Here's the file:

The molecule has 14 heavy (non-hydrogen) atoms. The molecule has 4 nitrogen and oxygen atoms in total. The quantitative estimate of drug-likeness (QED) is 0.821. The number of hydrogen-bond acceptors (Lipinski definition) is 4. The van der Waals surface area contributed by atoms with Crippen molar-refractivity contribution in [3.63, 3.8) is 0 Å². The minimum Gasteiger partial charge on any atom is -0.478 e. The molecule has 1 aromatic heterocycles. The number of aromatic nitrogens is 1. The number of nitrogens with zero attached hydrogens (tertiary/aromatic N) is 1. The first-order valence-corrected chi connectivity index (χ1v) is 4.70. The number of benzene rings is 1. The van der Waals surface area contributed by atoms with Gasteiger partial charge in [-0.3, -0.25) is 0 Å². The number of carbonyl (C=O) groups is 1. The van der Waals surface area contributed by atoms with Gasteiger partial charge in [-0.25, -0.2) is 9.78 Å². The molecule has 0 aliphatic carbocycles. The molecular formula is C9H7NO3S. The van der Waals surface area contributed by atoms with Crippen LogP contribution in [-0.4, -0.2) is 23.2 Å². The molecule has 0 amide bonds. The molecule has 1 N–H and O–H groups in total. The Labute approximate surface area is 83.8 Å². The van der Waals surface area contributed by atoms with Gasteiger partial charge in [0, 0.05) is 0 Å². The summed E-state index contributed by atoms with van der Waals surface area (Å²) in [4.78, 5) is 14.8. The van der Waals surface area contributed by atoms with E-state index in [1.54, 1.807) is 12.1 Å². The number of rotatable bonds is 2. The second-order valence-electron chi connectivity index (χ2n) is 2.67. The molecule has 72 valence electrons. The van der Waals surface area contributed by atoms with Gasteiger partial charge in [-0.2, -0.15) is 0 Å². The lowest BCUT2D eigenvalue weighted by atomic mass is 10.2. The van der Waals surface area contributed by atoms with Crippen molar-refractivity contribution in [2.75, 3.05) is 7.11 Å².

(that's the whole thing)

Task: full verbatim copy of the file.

The molecule has 14 heavy (non-hydrogen) atoms. The molecule has 4 nitrogen and oxygen atoms in total. The quantitative estimate of drug-likeness (QED) is 0.821. The number of hydrogen-bond acceptors (Lipinski definition) is 4. The van der Waals surface area contributed by atoms with Crippen molar-refractivity contribution in [3.63, 3.8) is 0 Å². The minimum Gasteiger partial charge on any atom is -0.478 e. The molecule has 1 aromatic heterocycles. The number of aromatic nitrogens is 1. The number of nitrogens with zero attached hydrogens (tertiary/aromatic N) is 1. The first-order valence-corrected chi connectivity index (χ1v) is 4.70. The number of benzene rings is 1. The van der Waals surface area contributed by atoms with Gasteiger partial charge in [-0.3, -0.25) is 0 Å². The number of carbonyl (C=O) groups is 1. The van der Waals surface area contributed by atoms with Gasteiger partial charge in [-0.25, -0.2) is 9.78 Å². The molecule has 0 aliphatic carbocycles. The molecular formula is C9H7NO3S. The van der Waals surface area contributed by atoms with Crippen LogP contribution in [-0.4, -0.2) is 23.2 Å². The molecule has 0 amide bonds. The molecule has 1 N–H and O–H groups in total. The Labute approximate surface area is 83.8 Å². The van der Waals surface area contributed by atoms with Gasteiger partial charge in [0, 0.05) is 0 Å². The summed E-state index contributed by atoms with van der Waals surface area (Å²) in [4.78, 5) is 14.8. The van der Waals surface area contributed by atoms with E-state index in [1.54, 1.807) is 12.1 Å². The number of rotatable bonds is 2. The second-order valence-electron chi connectivity index (χ2n) is 2.67. The molecule has 72 valence electrons. The van der Waals surface area contributed by atoms with Gasteiger partial charge in [-0.2, -0.15) is 0 Å². The lowest BCUT2D eigenvalue weighted by atomic mass is 10.2. The van der Waals surface area contributed by atoms with Crippen molar-refractivity contribution in [2.75, 3.05) is 7.11 Å².